Some of you might remember the „Athens Affair“. In 2005 Ericsson found backdoors in the lawful interception systems of Vodafone Greece. The software on these modules was altered to successfully wiretap phone numbers without detection. When one of the tapped phones made or received a phone call, the exchange, or switch, sent a duplication of the conversation to one of fourteen anonymous prepaid mobile phones. The incident sparked an investigation, and Vodafone Greece was fined millions of Euros for breaching privacy laws. In February 2015 the Greek authorities issued a warrant for a suspect linked to the NSA.
Lawful interception (LI) capabilities are mandatory for telecommunication equipment. In Europe the technical requirements and standards are developed by the European Telecommunications Standards Institute (ETSI); the 3rd Generation Partnership Project (3GPP) maintains the part relevant for mobile phone networks. There have been a lot of discussions about the implications of putting LI interfaces into the infrastructure. Once you gain access to the LI systems, you get full access to communications without being detected by the communication end-points. James Bamford will hold a presentation at DeepSec 2015 about these concerns. He will use the „Athens Affair“ as the background.
I will discuss the “Athens Affair,” the subject of a recent investigation by me in The Intercept. In 2004, the NSA and CIA worked secretly with the Greek government to subvert Vodafone and other telecom companies in order to conduct widespread eavesdropping during the 2004 Athens Summer Olympics. The NSA agreed, however, to remove the spyware once the games were over. But rather than remove it, they instead secretly turned it on the top members of the Greek government and members of the Greek public, including journalists. When the covert operation was accidentally discovered, however, a Vodafone engineer involved was found dead, either by suicide or murder, and the death was officially connected to the bugging operation. I will show how the operation was pulled off, by recruiting an inside person, then subverting the company’s “lawful intercept” program, and transferring the data back to NSA headquarters at Fort Meade. The episode demonstrates the enormous vulnerability of widespread “lawful intercept” programs, and government backdoors in general, and also how the NSA often uses a “bait and switch” in its operations – promising to help find terrorists, but really spying on the host government and local population instead.
If you use modern communication technology, you cannot ignore lawful interception, just as you cannot ignore illegal interception. It really doesn’t matter why someone eavesdrop on your phone calls, emails, or data transmissions. You need to know what the infrastructure you are using is capable of. This is crucial for planning and implementing your defence. Don’t use any network out there blindly. Secure lines are harder to set up, and sometimes it’s well worth the effort.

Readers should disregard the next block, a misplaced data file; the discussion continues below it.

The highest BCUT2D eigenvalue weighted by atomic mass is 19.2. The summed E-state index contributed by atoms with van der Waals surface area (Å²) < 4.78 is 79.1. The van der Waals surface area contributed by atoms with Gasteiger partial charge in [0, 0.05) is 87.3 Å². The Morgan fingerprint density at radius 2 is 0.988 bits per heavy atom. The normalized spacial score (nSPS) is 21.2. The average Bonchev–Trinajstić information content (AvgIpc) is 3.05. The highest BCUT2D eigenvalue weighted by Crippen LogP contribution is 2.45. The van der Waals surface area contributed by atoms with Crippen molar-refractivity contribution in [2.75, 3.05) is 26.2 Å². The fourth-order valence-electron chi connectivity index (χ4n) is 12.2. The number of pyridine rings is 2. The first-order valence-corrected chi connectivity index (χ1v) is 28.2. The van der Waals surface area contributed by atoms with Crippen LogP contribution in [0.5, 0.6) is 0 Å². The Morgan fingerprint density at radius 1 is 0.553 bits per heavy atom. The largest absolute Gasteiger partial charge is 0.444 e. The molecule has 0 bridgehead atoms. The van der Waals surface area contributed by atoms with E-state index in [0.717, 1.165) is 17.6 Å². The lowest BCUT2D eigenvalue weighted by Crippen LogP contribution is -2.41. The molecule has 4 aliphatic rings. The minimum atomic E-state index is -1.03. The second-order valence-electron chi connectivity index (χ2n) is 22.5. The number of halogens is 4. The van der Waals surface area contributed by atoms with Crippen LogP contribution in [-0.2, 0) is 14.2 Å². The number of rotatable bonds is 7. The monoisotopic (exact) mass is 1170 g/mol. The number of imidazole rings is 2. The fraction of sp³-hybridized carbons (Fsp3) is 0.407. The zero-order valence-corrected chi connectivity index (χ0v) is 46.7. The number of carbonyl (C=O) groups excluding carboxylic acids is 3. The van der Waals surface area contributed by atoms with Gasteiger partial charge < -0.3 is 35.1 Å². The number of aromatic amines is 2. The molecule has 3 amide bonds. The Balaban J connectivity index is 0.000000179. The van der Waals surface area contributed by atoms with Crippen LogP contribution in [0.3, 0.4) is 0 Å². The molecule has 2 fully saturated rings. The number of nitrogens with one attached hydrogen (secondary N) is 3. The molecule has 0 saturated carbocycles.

We recommend James’ presentation for everyone using communication. No exceptions!
James Bamford is a columnist for Foreign Policy Magazine, a contributor to Wired magazine, a documentary producer for PBS, and a bestselling author. He is widely noted for his writing about the United States intelligence agencies, especially the highly secretive National Security Agency. The New York Times has called him “the nation’s premier journalist on the subject of the National Security Agency.” And in a lengthy profile, The New Yorker referred to him as “the NSA’s chief chronicler.” His most recent book, The Shadow Factory: The Ultra-Secret NSA From 9/11 to The Eavesdropping on America, became a New York Times bestseller and was named by The Washington Post as one of “The Best Books of the Year.” It is the third in a trilogy by Mr. Bamford on the NSA, following The Puzzle Palace (1982) and Body of Secrets (2001), also New York Times bestsellers.
In September 2014 he wrote a cover story for Wired magazine based on his three days in Moscow with fugitive NSA whistleblower Edward Snowden, the longest any journalist has spent with him there. In addition, he has written for the New York Review of Books, New York Times Magazine, The Atlantic, Harpers, Rolling Stone, and many other publications. In 2006, he won the National Magazine Award for Reporting, the highest honor in the magazine industry, for his writing in Rolling Stone on the war in Iraq. He also writes and produces documentaries for PBS, including The Spy Factory, based of his most recent book, which was nominated for an Academy Award in 2010. His most recent documentary for PBS, Cyber War Threat, aired on October 14, 2015.
Throughout the 1990s, Mr. Bamford served as the Washington Investigative Producer for ABC’s World News Tonight with Peter Jennings where he won a number of journalism awards for his coverage of national security issues. In 2005, he released A Pretext for War: 9/11, Iraq and The Abuse of America’s Intelligence Agencies, an examination of the intelligence community from the attacks of September 11 to the war in Iraq and was also a bestseller.
Mr. Bamford holds a Juris Doctor degree; was awarded a Polymer fellowship at Yale Law School; received a postgraduate diploma in International Law from the Institute on International and Comparative Law, Université Panthéon Sorbonne; and taught at the University of California, Berkeley’s Goldman School of Public Policy as a distinguished visiting professor. He has been a member of the defense team in a variety of high profile espionage and whistleblower cases, including the case involved NSA whistleblower Thomas Drake. He currently lives in Washington, DC after four years in London.
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